Category: General

Resellers and Their Stigma

The views and acceptance of reseller web hosting providers seems to differ greatly when it is compared to local (South Africa) and international markets. The general perception amongst South African consumers is that resellers accounts are somehow inferior or not to be advised – something that is mostly in deep contrast with international consumers. International consumers understand that a reseller who is on top of things with their customer support and have partnered with a professional web hosting company can offer good service, often with value added services.

Just to describe exactly what a reseller is, a reseller is basically an individual or company that sells a service with a source that they do not provide themselves, i.e. a middleman if you will. In web hosting, they usually have their own plan breakdowns, as well as billing system and are usually required to provide basic support to their clients.

I am often amazed at how vehemently opposed local customers are of resellers, just recently I read a post on a forum that one should not purchase web hosting from a company that does not have their own data centre. This is a bordering idiotic statement, simply because it costs tens or even hundreds of millions of Rands to just to build and develop a datacentre, never mind infrastructure, staff, marketing, licencing or networking equipment / servers.

There are extremely few web hosting providers that own their own datacentres and locally I can only think of a few, most of which don’t provide shared web hosting. Most of the largest and fastest growing shared specific web hosting companies in the world do not have their own datacentres.

We rent and own servers from numerous data centres and do not own any such facilities, which are all best of class and I doubt could be run any more efficiently than they already are. I cannot fathom why that would put us at a disadvantage to a datacentre which does actually provide shared web hosting accounts (which again are very rare to begin with).

I would be interested to know how these individuals would conduct a comparison between two such datacentres that provide web hosting – would their floorspace make a difference? What if they own multiple datacentres versus a provider with a single facility?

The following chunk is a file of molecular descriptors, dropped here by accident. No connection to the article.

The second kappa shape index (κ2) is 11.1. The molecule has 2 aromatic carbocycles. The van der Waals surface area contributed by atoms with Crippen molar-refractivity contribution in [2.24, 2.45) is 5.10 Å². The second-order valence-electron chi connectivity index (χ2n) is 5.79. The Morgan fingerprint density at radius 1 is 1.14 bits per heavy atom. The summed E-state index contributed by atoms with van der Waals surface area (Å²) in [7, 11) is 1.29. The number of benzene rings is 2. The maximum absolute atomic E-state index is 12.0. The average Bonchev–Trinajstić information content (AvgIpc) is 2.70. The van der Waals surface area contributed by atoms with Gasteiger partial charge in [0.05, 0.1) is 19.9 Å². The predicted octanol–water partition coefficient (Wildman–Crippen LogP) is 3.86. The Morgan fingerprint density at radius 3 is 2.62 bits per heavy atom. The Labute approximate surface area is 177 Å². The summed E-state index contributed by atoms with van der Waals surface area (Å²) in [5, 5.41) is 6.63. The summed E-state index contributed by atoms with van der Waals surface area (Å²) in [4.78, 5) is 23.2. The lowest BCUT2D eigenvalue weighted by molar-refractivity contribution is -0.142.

I wonder what these same people would answer if posed questions such as “Do you only eat at restaurants that own their food supply chains (the farms, etc), as well as building?” or “Do you only use flight services from providers that own their own airports?”. When it is put into such everyday perspectives, the absurdity of these claims can be easier understood.

Please be careful when reading advice from people on forums or social media – it should often be taken with a pinch of salt.

The Flood of Web Developers

There has been a steady increase in web developers over the years and it saddens me to see some of the quality of work and abuse of technologies employed as a drop – in replacement for clear lack of ability. Take for example CMS based platforms – these are meant to be used to enable websites to be easily updated and manage a decent volume of articles in a logical manner.

What I see more and more often are simple, static websites that are built using these technologies on the basis that:

  • The owner can update the website easily.
  • Articles and data are stored logically.

Fair enough but these are the kinds of websites that will VERY rarely be updated and are extremely simple. I am talking about 4 or 5 page websites with simple “About Us” and similar descriptive pages that are using these CMS platforms.

I suspect that one reason why these CMS platforms are chosen is due to the apparent absolute lack of knowledge of even simple HTML and CSS design. It is far easier to just download a template, apply it to a CMS and edit the content in an easy to use web – based editor then create an efficient, static website.

Considering the website is easy for the owner to update, there is almost zero possibility of the website owner ever updating their website script, which begs the question if the web developers who employ this simple means of website creation understand the risks involved. What you end up with is a web developer who spends a few minutes to install a CMS script, followed by applying a (often free) template. Finish it off with a few minor adjustments and that is what they would consider a job well done.

What you really get is a 4 page website that uses 15 megabytes of storage, with a database holding 15 tables and 5 records.